New York Times archive photo
My first memory of Jack LaLanne was seeing this high energy guy, wearing short sleeves and tights doing exercises on a neighbor's black and white television. Our family did not yet own a set. I was not of an age where I worried about fitness, because we played ball and romped all day and figured we were fit.
Later of course I saw him as the premiere fitness guy on TV, who even evangelized his enthusiasm for health and well being amidst the jokes of late night television hosts. It was then his message began to strike a chord. He was a true advocate, he pioneered a field and I paid attention.
Later still, when I had become more aware of my own health, nutrition, stress relief and the like, Jack was an elder spokesman but also a strong pitchman for juicing, the legal kind involving apples, carrots and the like. For many years I used his machine and have always thought I should get a new one, since we burned out two.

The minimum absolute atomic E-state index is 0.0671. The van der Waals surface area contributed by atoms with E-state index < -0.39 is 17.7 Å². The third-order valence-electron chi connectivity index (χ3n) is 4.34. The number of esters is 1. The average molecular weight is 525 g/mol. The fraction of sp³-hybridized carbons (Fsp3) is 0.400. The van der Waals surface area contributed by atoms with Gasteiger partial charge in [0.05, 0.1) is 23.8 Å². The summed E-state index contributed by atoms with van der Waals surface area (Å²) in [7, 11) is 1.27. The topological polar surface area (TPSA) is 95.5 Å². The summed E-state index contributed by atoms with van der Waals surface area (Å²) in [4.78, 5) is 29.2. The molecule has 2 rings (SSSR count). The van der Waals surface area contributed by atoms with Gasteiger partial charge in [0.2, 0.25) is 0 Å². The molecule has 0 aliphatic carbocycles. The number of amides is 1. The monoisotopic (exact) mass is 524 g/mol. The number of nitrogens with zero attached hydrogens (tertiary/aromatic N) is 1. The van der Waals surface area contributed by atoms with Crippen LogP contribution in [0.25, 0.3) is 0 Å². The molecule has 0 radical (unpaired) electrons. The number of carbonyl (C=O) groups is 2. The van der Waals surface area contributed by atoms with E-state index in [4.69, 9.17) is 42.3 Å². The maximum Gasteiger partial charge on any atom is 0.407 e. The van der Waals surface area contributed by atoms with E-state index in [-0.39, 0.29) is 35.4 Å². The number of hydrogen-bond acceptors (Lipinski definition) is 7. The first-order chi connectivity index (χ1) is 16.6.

It was a huge thrill to see Jack on occasion after our move to the Central Coast.
He was an older version of his energetic self, but he was still vibrant and looked healthy.
Again, he was a kind of role model for fitness and well being above 90. A couple of years ago we tried his sugar and flour free banana cookie recipe. Once again, Jack had broken new ground.
His passing at 96 saddens many in this area, where he had lived for years. Jack used to joke that he couldn't die because it would be bad for his image.
Jack, you were wrong on that. You remain the trail blazer, the original fitness guru. Even more, you remain the image for fitness and well being.